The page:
Roasted Sockeye Salmon with Pepita Pesto
Charred Radicchio with Balsamic Vinegar
Roasted Delicata Squash with Honey and Lemon
Sitka Salmon Shares, an Alaskan direct-to-consumer seafood company, paired with Chef Paul Kahan, the two-time James Beard Award winner behind popular Chicagoland restaurants avec, The Publican, and Big Star for a Virtual Cooking Class featuring their wild Alaska sockeye salmon.
Guests received a meal kit for two shipped to their door plus a code to cook virtually alongside Paul, and Culinary Director Perry Hendrix. The cost was $149 plus shipping. There was a generous amount of product in the shipment, enough to feed four, making this a delightful gourmet experience a very reasonable cost per person. And it was especially neat to spend time with one of Chicago’s great gregarious chefs in his own kitchen.
Cooking Class Recipes
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Sockeye Salmon Crudo, Two Ways
The bright red-orange color of sockeye salmon flesh comes from eating plankton and krill while they are in the ocean. Fans of wild Alaska salmon appreciate the sockeye variety for its deep rich flavor, delightful fatty texture, and gorgeous striking color.
I recently joined a community supported fishery, where we share in the catch of Alaskan small-boat fishermen using low-impact gear that respects the ocean and its sea life. This month we received a box of Sockeye Salmon with fish from both Prince William Sound and Bristol Bay.
The dense, firm flesh makes sockeye a great fish for serving raw. And because it’s blast-frozen, Sitka Salmon is all sashimi-grade. They say, “The on-boat standards our fishermen follow, short boat trips, and individual handling of our fish ensures the quality demanded by any raw preparation. But it’s the blast-freezing process that kills parasites that could be in the fish, which would otherwise be killed by heat in cooking.”
Alaskan Sockeye Salmon Crudo Recipes
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Pan-Seared Copper River Sockeye Salmon, Pink Peppercorns
Blistered Shishito Peppers
The celebration continues! Taste With The Eyes is 4-years-old and we’re splurging with Copper River Salmon. The most expensive fresh salmon is only available for about four weeks of the year, from mid-May through mid-June, when the King salmon swim up the Copper River in Alaska to spawn. At our local Bristol Farms Market, Copper River King Salmon was selling for $50/lb.! At $50/lb. the 8 oz. filet in the photo above would have cost $25. Market factors such as commercial harvest, supply and demand, plus the cost of oil have pushed the price from $40 last season to this all time high of $50.
Even for the crème de la crème of salmon, this price is out of range for most people (myself included). In fact, after speaking with the fishmonger at the market, I learned that they were unable to sell their entire shipment of Copper River King at that price, and some had tragically gone to waste. The good news was that Copper River Sockeye sales went way up, as folks were introduced to this smaller, more plentiful species of salmon. Some say that sockeye has the truest pure salmon flavor and is preferred by aficionados.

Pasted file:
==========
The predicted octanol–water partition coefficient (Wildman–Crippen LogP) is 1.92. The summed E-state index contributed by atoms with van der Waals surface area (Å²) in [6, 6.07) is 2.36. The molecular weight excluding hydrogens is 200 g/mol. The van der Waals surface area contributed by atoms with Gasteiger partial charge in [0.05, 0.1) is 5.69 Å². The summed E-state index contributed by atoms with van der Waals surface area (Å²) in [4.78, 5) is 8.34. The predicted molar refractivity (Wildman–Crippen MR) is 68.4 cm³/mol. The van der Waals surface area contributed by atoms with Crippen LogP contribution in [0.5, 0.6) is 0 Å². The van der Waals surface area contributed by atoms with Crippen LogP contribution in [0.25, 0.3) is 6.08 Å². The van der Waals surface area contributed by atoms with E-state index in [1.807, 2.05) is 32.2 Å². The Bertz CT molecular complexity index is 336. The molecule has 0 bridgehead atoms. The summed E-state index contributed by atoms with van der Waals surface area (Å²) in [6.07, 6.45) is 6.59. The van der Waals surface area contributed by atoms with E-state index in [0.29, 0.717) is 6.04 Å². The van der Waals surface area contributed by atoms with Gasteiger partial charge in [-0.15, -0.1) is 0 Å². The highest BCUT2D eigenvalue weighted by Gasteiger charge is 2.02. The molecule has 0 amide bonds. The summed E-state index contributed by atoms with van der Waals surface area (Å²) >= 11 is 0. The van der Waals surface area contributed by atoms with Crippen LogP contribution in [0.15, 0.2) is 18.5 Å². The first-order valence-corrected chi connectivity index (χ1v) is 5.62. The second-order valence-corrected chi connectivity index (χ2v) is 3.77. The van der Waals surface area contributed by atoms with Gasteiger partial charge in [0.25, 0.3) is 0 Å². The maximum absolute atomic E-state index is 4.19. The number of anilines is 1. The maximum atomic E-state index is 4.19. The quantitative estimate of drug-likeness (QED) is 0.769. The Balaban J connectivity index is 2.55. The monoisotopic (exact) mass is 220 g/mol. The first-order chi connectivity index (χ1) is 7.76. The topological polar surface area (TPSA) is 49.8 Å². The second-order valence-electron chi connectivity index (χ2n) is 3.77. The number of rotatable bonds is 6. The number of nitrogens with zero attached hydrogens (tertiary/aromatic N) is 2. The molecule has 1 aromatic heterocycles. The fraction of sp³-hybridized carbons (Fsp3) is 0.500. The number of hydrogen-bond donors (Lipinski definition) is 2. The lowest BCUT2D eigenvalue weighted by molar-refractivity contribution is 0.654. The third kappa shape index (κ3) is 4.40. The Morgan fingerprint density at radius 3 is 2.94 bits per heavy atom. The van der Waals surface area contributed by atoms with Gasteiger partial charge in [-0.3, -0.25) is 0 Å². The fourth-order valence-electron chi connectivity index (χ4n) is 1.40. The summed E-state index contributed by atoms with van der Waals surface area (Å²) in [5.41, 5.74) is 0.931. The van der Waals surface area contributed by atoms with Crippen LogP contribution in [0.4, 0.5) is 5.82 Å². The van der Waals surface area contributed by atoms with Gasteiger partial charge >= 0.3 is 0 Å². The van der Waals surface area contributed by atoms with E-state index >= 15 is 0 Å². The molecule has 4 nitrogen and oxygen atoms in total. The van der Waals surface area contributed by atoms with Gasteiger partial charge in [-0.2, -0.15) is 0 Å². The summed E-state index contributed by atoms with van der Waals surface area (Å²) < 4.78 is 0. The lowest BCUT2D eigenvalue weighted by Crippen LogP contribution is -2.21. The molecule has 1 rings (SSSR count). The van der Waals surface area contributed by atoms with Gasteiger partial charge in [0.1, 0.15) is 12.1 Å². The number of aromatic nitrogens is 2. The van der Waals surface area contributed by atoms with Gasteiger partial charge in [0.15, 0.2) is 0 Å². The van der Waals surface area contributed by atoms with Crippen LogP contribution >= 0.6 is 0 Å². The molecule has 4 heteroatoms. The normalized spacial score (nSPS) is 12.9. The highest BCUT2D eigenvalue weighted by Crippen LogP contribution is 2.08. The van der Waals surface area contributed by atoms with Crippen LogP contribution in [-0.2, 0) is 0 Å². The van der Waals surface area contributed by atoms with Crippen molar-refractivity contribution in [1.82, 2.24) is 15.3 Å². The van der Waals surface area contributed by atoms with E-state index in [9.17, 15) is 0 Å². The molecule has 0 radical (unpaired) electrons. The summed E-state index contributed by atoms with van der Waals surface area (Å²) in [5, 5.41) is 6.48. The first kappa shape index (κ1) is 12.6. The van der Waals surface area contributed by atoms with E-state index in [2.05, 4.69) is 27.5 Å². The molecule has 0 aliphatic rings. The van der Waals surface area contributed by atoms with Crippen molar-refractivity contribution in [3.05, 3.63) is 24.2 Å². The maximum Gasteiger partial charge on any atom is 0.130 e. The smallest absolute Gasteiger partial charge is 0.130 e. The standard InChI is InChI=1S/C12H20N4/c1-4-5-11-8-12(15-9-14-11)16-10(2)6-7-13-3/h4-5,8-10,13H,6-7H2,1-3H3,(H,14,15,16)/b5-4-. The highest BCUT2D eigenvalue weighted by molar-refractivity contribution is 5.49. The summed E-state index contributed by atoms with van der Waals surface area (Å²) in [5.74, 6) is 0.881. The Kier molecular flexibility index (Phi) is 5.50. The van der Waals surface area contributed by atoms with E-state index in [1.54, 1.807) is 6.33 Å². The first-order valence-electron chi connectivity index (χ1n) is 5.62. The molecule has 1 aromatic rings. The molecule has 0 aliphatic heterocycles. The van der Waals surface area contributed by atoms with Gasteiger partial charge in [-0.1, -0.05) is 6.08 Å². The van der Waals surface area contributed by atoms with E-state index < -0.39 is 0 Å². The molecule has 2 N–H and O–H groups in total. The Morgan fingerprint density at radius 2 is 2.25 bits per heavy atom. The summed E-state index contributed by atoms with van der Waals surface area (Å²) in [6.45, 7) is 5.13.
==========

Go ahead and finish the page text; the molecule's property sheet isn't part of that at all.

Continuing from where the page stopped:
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Fresh Wild Alaskan Sockeye Salmon
Cubed Cantaloupe, Drizzled with Non-Fat Greek Yogurt
Horseradish Vinaigrette, Crispy Fried Shallot
Embellished with Celery Leaves and Lime Zest
Andrew Rich 2008 Roussanne Columbia Valley
We had spied this magical salmon recipe in the July issue of Food & Wine magazine on our flight to Portland, Oregon. I was hooked just reading about the pairing of salmon with cantaloupe, but it was the horseradish vinaigrette with fresh lime juice, brown sugar, and fish sauce that put it over-the-top. And as it turns out, a friend in Portland had just returned from Alaska with her catch of sockeye salmon.
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Fresh Wild Kenai River Sockeye Salmon
Roasted with Creme Fraiche
Over Emerald Seaweed Salad
Topped with Coral Ikura
Seaweed Salad: Mix bright green seaweed with a small amount of toasted sesame oil, seasoned rice wine vinegar, red pepper flakes, and sesame seeds.
Season both sides of the salmon with salt and pepper. To get the skin extra crispy, I put the salmon skin-side down over a sizzling hot teaspoon of olive oil in a ovenproof sauté pan and sear on the stove top over high heat for a few minutes.
Then top the salmon with crème fraîche
and finish by roasting in a 400° oven. Serve over the seaweed salad, top with ikura (salmon roe). The terrific idea for roasting salmon with crème fraîche is not mine. I read Molly Wizenberg’s story of her father’s Alaskan fishing trips in Bon Appétit,
and being a big fan of this French cultured cream, I thought I would try her method. The charming story can be found here.
Bejeweled Salmon: Coral & Emerald
Alaskan salmon, prepared French/Japanese fusion style, has bright clean flavors, a variety of interesting textures, and is a visual stunner!